6. Still, there’s lots to celebrate.

If there were unlimited hours in the day, I could have written thousands of stories about what’s going right in public education. Every day, I received story ideas about collaborations with NASA in Oak Ridge, high school trips to Europe from Memphis, gourmet school lunches in Tullahoma, and learning partnerships with the Nashville Zoo. Even in schools with the steepest challenges, they were stories that inspire happiness and hope. They certainly inspired me.

Grace Tatter graduated from public schools in Winston-Salem, N.C., and received her bachelor’s degree in history from the University of North Carolina. She’s now pursuing a master’s degree in specialized studies at the Harvard Graduate School of Education.

First Person

I’m a Houston geography teacher. This is my plan for our first day back — as soon as it arrives

PHOTO: Creative Commons / Texas Military Department
Texas National Guard soldiers arrive in Houston, Texas to aid citizens in heavily flooded areas from the storms of Hurricane Harvey.

Hurricane Harvey has upended so many things here in Houston, where I am starting my third year as a teacher. One of them is the lesson I am planning for the first day of school — as soon as it arrives.

This upheaval is nothing compared to what people across the city have faced, including my students, who have been sending me photos of evacuation boats going past their houses.

But it is fundamental to the task of being a teacher at a time of crisis. As an A.P. Human Geography teacher, my job is to help students make connections between the geography concepts we are learning in class and their real lives: Does Houston look like the models of urban development we study? Does their family history include a migration?

Before the storm, my thinking went like this: I am white and was born in England and most of my students are Hispanic, many with parents who were born in other countries. I was excited for us to share and compare our different stories. My students last year were shocked and fascinated when they discovered that my white, middle-aged father who is a university professor was applying for a green card, just as many of their family members were.

Now, Hurricane Harvey has underlined for me the importance of those real-world connections. As I looked at the photos from my students, I was struck by how geography concepts can affect us in very real — even life-threatening — ways.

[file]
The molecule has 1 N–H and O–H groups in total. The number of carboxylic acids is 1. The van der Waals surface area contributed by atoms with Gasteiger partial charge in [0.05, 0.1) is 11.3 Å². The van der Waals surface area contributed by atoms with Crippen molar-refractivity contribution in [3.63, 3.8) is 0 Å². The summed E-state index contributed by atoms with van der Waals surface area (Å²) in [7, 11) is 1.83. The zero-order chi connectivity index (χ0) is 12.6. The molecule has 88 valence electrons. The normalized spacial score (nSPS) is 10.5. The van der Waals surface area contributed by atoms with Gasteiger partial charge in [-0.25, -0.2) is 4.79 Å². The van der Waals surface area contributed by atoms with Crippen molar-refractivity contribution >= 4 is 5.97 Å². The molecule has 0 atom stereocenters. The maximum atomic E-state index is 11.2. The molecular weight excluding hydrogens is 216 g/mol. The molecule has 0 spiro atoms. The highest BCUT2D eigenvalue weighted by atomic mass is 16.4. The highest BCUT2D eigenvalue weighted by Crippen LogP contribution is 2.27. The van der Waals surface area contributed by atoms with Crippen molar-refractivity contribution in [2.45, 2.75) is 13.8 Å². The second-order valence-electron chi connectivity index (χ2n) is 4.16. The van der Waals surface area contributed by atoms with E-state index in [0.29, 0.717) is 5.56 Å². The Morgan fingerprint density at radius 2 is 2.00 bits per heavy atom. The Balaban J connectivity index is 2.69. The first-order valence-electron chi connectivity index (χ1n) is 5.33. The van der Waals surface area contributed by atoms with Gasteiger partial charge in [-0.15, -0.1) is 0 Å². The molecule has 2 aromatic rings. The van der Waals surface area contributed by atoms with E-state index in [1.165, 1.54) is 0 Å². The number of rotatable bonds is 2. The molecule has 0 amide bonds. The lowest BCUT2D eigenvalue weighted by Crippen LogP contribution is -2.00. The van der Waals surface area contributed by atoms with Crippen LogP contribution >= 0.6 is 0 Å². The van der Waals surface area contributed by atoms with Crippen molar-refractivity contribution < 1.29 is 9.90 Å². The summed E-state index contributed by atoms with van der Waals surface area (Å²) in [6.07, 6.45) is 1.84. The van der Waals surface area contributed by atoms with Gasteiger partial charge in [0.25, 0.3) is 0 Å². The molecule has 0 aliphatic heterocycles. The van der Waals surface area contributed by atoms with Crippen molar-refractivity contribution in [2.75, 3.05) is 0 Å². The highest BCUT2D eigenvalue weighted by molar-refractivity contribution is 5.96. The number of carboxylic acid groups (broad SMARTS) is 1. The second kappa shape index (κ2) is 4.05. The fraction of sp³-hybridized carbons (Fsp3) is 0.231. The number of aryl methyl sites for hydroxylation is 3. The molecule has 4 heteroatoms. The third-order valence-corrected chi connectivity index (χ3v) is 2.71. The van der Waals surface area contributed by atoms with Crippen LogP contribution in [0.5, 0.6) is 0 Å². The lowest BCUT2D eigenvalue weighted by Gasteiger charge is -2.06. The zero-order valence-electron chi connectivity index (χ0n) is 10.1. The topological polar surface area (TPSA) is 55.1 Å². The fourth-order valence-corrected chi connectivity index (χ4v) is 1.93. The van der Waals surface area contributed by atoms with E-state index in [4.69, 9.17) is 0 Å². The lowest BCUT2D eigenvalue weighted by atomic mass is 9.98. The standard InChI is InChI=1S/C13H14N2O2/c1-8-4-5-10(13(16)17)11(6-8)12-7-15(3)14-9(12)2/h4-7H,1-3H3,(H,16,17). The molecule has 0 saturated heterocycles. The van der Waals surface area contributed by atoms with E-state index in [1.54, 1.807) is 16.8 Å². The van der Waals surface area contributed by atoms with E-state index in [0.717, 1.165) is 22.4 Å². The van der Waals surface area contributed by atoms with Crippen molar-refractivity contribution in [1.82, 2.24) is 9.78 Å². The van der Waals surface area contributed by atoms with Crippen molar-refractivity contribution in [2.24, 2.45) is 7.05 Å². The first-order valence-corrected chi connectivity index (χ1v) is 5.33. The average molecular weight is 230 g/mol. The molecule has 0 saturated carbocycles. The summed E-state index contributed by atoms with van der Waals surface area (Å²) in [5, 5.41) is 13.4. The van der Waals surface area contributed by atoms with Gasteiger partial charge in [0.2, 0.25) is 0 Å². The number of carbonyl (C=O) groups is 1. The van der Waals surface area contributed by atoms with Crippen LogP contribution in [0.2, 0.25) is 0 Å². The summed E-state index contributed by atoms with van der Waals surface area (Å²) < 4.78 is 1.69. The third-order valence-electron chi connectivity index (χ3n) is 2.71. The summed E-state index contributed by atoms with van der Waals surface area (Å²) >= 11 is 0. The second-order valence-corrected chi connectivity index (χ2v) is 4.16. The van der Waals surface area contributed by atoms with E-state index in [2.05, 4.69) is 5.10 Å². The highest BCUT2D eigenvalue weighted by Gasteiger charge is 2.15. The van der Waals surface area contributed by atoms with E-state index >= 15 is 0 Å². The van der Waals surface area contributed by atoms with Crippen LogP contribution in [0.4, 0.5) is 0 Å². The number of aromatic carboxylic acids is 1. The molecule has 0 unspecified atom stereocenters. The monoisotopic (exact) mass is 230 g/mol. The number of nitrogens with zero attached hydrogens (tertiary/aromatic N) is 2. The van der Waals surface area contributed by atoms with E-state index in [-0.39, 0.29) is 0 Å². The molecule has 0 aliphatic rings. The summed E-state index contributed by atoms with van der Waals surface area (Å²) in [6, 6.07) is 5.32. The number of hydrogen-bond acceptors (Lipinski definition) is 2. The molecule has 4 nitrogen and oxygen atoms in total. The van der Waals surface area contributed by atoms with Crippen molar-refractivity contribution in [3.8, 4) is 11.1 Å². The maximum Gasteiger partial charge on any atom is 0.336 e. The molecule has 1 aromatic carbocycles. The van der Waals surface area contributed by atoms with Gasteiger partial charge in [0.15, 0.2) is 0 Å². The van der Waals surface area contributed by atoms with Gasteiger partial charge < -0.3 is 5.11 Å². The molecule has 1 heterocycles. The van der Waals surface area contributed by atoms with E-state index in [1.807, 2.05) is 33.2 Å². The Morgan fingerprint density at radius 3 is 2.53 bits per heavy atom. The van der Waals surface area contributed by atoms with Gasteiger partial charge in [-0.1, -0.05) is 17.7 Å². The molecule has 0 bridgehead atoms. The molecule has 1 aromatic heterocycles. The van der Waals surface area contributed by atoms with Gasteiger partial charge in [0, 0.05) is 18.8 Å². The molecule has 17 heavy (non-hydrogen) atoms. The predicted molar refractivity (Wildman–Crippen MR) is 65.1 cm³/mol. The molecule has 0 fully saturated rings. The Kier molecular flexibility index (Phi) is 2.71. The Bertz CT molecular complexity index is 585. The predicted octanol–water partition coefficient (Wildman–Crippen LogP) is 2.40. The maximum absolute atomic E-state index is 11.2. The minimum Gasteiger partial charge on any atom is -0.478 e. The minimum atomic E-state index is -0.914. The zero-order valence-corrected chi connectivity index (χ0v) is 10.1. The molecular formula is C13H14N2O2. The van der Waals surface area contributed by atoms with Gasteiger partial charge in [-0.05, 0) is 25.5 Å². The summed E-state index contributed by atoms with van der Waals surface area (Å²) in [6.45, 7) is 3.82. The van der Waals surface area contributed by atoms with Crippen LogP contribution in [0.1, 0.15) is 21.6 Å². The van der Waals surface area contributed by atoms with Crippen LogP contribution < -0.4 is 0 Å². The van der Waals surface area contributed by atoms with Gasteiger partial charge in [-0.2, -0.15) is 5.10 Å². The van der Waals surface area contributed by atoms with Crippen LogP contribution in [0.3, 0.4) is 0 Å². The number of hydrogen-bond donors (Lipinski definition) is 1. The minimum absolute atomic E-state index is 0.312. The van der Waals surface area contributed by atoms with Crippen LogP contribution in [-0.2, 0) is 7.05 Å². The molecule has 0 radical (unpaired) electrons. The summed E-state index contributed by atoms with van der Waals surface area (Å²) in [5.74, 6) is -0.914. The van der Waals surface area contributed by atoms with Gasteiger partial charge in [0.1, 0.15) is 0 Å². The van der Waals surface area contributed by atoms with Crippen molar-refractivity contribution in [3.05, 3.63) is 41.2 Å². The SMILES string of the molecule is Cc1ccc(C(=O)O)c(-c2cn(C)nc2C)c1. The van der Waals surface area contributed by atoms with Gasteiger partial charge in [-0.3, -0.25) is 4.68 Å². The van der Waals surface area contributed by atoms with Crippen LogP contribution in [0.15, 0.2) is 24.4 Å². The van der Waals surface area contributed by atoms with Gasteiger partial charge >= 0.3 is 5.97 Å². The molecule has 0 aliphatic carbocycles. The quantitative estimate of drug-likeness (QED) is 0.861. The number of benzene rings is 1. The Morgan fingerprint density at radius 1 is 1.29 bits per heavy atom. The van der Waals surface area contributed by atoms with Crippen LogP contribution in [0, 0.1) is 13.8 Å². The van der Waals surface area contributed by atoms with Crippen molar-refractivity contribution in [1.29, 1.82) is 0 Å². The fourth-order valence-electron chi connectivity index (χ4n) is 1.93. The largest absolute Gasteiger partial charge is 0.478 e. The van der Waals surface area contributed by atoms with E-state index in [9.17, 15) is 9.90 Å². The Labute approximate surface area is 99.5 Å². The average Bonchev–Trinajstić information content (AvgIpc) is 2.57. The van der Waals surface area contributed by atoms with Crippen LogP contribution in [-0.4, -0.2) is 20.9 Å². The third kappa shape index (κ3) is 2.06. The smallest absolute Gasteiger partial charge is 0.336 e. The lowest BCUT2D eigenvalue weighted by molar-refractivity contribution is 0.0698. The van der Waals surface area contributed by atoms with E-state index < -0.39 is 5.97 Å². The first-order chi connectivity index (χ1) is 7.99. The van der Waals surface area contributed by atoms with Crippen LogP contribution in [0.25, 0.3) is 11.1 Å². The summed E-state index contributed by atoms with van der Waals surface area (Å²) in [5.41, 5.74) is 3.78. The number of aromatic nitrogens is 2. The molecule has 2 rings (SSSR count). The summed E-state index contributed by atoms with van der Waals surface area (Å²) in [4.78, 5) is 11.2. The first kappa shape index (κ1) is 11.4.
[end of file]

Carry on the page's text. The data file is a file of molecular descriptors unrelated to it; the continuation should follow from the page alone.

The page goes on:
I had planned to teach a lesson at the end of the year about how urbanization affects the environment. The lesson looks at how urbanization can exacerbate flooding: for example, how paving over grassy areas can increase the speed with which rain reaches the bayous, causing the water levels to rise faster. I would then have students evaluate different policies cities can adopt to mitigate that risk, such as encouraging the building on brownfield rather than greenfield sites and passing laws to protect farmland — options that have significant benefits but also significant costs.

I have decided to move this lesson up in the curriculum and teach it when we have school again. School is scheduled to start again on Tuesday, though at this stage everything is provisional, as each hour we find out about more families that have had their homes destroyed by the rising waters. It is still unclear how all our staff, let alone students, will get to school.

I am worried that the lesson could re-traumatize students who have experienced so much trauma in the past few days. I know I will need to make an active effort to make students feel comfortable stepping into the hall if they are feeling overwhelmed. However, my experiences with the recent presidential election make me think that this lesson is exactly what some students might need.

After the election, many students were genuinely confused about what had happened. One question in particular was on their minds: How you can you win the popular vote but not the election? We talked through the Electoral College together, and having clarity about what had happened and why it happened seemed to give them a firmer foundation to build on as they processed their emotions. I am hopeful that teaching about flooding will help ground them in a similar way.

This lesson about flooding was once simply another lesson in the curriculum, but now it has taken on a new urgency. In moments of disaster, it is easy to feel powerless; I certainly could not help the people I saw posting on Facebook that they were been on hold with 911 for hours while standing on their roofs.

Yet teachers have a unique power — the power to shape the minds of future generations to solve the problems that we face. Houston’s location means that it will always be susceptible to flooding. But by teaching about the flood I hope I can play a small role in helping our city avoid repeating some of the tragic scenes I witnessed this week.

Alex McNaughton teaches history and geography at YES Prep Southeast in Houston.

Looking to help? YES Prep is collecting donations to support its students and their families. Houston ISD and KIPP Houston are also soliciting donations for their students.